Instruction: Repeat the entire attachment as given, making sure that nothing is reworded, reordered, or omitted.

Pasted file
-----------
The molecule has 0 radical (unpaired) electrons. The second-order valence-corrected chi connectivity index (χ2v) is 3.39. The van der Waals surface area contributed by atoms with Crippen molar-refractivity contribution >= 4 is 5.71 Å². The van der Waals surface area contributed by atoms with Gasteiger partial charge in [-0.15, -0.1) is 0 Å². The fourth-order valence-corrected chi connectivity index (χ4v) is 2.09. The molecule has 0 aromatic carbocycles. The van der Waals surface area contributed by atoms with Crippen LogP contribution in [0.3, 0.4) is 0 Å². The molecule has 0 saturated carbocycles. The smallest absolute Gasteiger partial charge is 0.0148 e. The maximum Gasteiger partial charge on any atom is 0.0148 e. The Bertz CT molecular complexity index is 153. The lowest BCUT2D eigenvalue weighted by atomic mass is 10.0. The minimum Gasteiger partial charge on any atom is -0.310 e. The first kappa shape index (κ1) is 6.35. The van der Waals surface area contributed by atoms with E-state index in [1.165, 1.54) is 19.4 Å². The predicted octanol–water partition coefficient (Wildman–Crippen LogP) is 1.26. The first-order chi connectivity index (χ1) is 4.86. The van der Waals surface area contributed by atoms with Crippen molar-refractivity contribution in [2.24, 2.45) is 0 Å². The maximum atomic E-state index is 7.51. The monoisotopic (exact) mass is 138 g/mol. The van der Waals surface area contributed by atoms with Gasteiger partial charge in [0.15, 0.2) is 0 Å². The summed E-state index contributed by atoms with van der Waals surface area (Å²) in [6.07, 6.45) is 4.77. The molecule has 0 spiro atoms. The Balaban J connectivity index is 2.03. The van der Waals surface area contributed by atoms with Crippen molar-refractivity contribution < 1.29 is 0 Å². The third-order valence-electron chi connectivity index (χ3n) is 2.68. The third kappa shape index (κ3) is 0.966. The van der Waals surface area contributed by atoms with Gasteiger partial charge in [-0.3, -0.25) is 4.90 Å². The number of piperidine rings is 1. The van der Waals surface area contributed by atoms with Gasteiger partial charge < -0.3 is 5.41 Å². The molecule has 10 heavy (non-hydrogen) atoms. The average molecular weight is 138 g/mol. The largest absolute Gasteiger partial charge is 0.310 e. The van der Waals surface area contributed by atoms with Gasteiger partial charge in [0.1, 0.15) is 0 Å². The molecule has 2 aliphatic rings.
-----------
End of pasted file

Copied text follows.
The molecule has 0 radical (unpaired) electrons. The second-order valence-corrected chi connectivity index (χ2v) is 3.39. The van der Waals surface area contributed by atoms with Crippen molar-refractivity contribution >= 4 is 5.71 Å². The van der Waals surface area contributed by atoms with Gasteiger partial charge in [-0.15, -0.1) is 0 Å². The fourth-order valence-corrected chi connectivity index (χ4v) is 2.09. The molecule has 0 aromatic carbocycles. The van der Waals surface area contributed by atoms with Crippen LogP contribution in [0.3, 0.4) is 0 Å². The molecule has 0 saturated carbocycles. The smallest absolute Gasteiger partial charge is 0.0148 e. The maximum Gasteiger partial charge on any atom is 0.0148 e. The Bertz CT molecular complexity index is 153. The lowest BCUT2D eigenvalue weighted by atomic mass is 10.0. The minimum Gasteiger partial charge on any atom is -0.310 e. The first kappa shape index (κ1) is 6.35. The van der Waals surface area contributed by atoms with E-state index in [1.165, 1.54) is 19.4 Å². The predicted octanol–water partition coefficient (Wildman–Crippen LogP) is 1.26. The first-order chi connectivity index (χ1) is 4.86. The van der Waals surface area contributed by atoms with Crippen molar-refractivity contribution in [2.24, 2.45) is 0 Å². The maximum atomic E-state index is 7.51. The monoisotopic (exact) mass is 138 g/mol. The van der Waals surface area contributed by atoms with Gasteiger partial charge in [0.15, 0.2) is 0 Å². The summed E-state index contributed by atoms with van der Waals surface area (Å²) in [6.07, 6.45) is 4.77. The molecule has 0 spiro atoms. The Balaban J connectivity index is 2.03. The van der Waals surface area contributed by atoms with Crippen molar-refractivity contribution < 1.29 is 0 Å². The third-order valence-electron chi connectivity index (χ3n) is 2.68. The third kappa shape index (κ3) is 0.966. The van der Waals surface area contributed by atoms with Gasteiger partial charge in [-0.3, -0.25) is 4.90 Å². The number of piperidine rings is 1. The van der Waals surface area contributed by atoms with Gasteiger partial charge < -0.3 is 5.41 Å². The molecule has 10 heavy (non-hydrogen) atoms. The average molecular weight is 138 g/mol. The largest absolute Gasteiger partial charge is 0.310 e. The van der Waals surface area contributed by atoms with Gasteiger partial charge in [0.1, 0.15) is 0 Å². The molecule has 2 aliphatic rings.